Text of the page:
Wednesday Quotes
If Sartre is Right
November 12, 2014


“If man…is indefinable, it is because at first he is nothing. Only afterward will he be something, and he will himself have made what he will be. Thus, there is no human nature…” Jean-Paul Sartre, in ‘Existentialism is a Humanism’

A man will be what he will have made himself to be.

Aristotle would concur. But for Aristotle all the drama of this statement is rooted in the fact that there is a human nature. A man can choose to respond to the ‘given’—or we could say the gift—of human nature. Will I put first things first, according to the order that I discover? It is up to me; nobody can walk the walk for me.

But if Sartre is right, the only walk there is, is the walk I or others will choose to walk. I am master not only of my own actions, but of good and evil itself.

A sign that Sartre is wrong is not that he has pointed out too great a burden. Rather, he has not comprehended something yet greater. The greatness of a good that is for man, but not designed by man.

Aristotle: “[the distinction of good and evil] may be thought to exist only by convention, and not by nature.” Indeed such may be thought.

But when we lay our head on our pillow tonight, we should rest assured: the true goal of our self-making-through-action is already written, and it is something we could never have conceived. Our glorious burden is to transcribe it, to make it a reality in our lives.

Jean-Paul Sartre (1905-1980) is a major figure in the philosophy of existentialism.

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  1. […] Originally posted at Bacon from Acorns […]

  2. So do you believe that our “lives” or “paths” are predetermined, and we are just acting them out?

  3. Important question, Crystel. I concur with Aristotle’s conviction that the fundamental aspects of human excellence are given; or in other words, there is a human nature and a corresponding human flourishing. At the same time, each person must freely live out, or respond to, the given natural order, and each of our stories or paths will have real differences. There is room for real creativity in the human drama.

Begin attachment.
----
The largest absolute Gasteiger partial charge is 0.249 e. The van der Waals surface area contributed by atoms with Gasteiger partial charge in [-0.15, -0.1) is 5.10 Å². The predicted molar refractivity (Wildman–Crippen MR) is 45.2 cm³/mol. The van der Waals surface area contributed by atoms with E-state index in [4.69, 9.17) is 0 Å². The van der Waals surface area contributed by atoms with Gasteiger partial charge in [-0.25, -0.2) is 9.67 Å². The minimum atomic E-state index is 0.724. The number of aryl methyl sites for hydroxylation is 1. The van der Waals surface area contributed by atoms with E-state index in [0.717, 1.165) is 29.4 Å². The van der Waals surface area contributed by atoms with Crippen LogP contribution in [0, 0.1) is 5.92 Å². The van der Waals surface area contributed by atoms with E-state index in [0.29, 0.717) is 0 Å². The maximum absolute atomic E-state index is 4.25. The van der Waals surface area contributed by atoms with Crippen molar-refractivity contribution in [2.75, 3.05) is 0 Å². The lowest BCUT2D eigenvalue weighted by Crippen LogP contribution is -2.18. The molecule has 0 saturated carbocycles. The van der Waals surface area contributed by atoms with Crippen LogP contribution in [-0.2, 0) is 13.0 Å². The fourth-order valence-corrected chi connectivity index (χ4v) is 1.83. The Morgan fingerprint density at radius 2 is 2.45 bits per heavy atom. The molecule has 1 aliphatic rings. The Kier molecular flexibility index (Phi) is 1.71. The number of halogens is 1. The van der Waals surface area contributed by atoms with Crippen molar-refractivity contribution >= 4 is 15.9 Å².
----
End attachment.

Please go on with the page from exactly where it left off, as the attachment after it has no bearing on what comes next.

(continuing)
That the human path to fulfillment or happiness has a fundamental objectivity is the ground for our traveling this path TOGETHER with other human persons,especially our friends and loved ones. Thanks for asking.

  4. I, too, am on the side of Aristotle. For me the answer is in experience—I know there’s the possibility of getting “it” wrong, whatever “it” is…and Aristotle leaves this vague, a golden mean that’s somewhat relative. How can there be real improvement if we create ourselves ex nihilo? It doesn’t seem comprehensible to me. Maybe it wasn’t meant to be comprehensible?

    1. I think you have very good point about improvement. We naturally have a sense that we can and should do better than we are now. The ‘better’ is not simply of our own determination–though it is very much up to us to do it. Existentialists have a profound sense of human responsibility; what they often miss is the given context of that responsibility.

  5. I have been thinking about this for a little while now and I cannot quite figure out where I stand on it. Part of me seems to be leaning towards the idea that we are pre-determined in our “nature” as humans as in we are all born with some traits that bound us to repeat the same patterns as a specie.

    1. Thank you Crystel for sharing your dilemma. I think that Aristotle is right in this: that there is a given human nature and thus an objective standard for human greatness, while at the same time there is profound responsibility in the individual to respond freely to that truth. And surely we need to support one another in our efforts to live well, and to be true to the gift that is human existence.